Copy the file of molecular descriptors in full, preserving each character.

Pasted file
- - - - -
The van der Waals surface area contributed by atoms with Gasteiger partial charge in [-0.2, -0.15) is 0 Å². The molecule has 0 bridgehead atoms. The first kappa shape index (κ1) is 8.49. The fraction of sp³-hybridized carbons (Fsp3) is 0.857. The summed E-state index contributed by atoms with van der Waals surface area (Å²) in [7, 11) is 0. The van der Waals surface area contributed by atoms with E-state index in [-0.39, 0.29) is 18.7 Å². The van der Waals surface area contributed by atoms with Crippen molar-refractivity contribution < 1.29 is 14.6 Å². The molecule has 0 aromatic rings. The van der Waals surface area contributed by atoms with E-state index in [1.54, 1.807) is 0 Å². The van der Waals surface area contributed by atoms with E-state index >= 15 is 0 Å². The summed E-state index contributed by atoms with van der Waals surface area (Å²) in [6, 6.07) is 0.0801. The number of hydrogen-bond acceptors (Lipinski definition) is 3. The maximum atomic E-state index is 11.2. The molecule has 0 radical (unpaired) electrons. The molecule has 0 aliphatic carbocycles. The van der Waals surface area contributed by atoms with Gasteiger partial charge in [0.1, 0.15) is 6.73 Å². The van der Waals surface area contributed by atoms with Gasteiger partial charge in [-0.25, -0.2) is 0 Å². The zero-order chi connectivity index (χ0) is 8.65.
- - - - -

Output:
The van der Waals surface area contributed by atoms with Gasteiger partial charge in [-0.2, -0.15) is 0 Å². The molecule has 0 bridgehead atoms. The first kappa shape index (κ1) is 8.49. The fraction of sp³-hybridized carbons (Fsp3) is 0.857. The summed E-state index contributed by atoms with van der Waals surface area (Å²) in [7, 11) is 0. The van der Waals surface area contributed by atoms with E-state index in [-0.39, 0.29) is 18.7 Å². The van der Waals surface area contributed by atoms with Crippen molar-refractivity contribution < 1.29 is 14.6 Å². The molecule has 0 aromatic rings. The van der Waals surface area contributed by atoms with E-state index in [1.54, 1.807) is 0 Å². The van der Waals surface area contributed by atoms with E-state index >= 15 is 0 Å². The summed E-state index contributed by atoms with van der Waals surface area (Å²) in [6, 6.07) is 0.0801. The number of hydrogen-bond acceptors (Lipinski definition) is 3. The maximum atomic E-state index is 11.2. The molecule has 0 radical (unpaired) electrons. The molecule has 0 aliphatic carbocycles. The van der Waals surface area contributed by atoms with Gasteiger partial charge in [0.1, 0.15) is 6.73 Å². The van der Waals surface area contributed by atoms with Gasteiger partial charge in [-0.25, -0.2) is 0 Å². The zero-order chi connectivity index (χ0) is 8.65.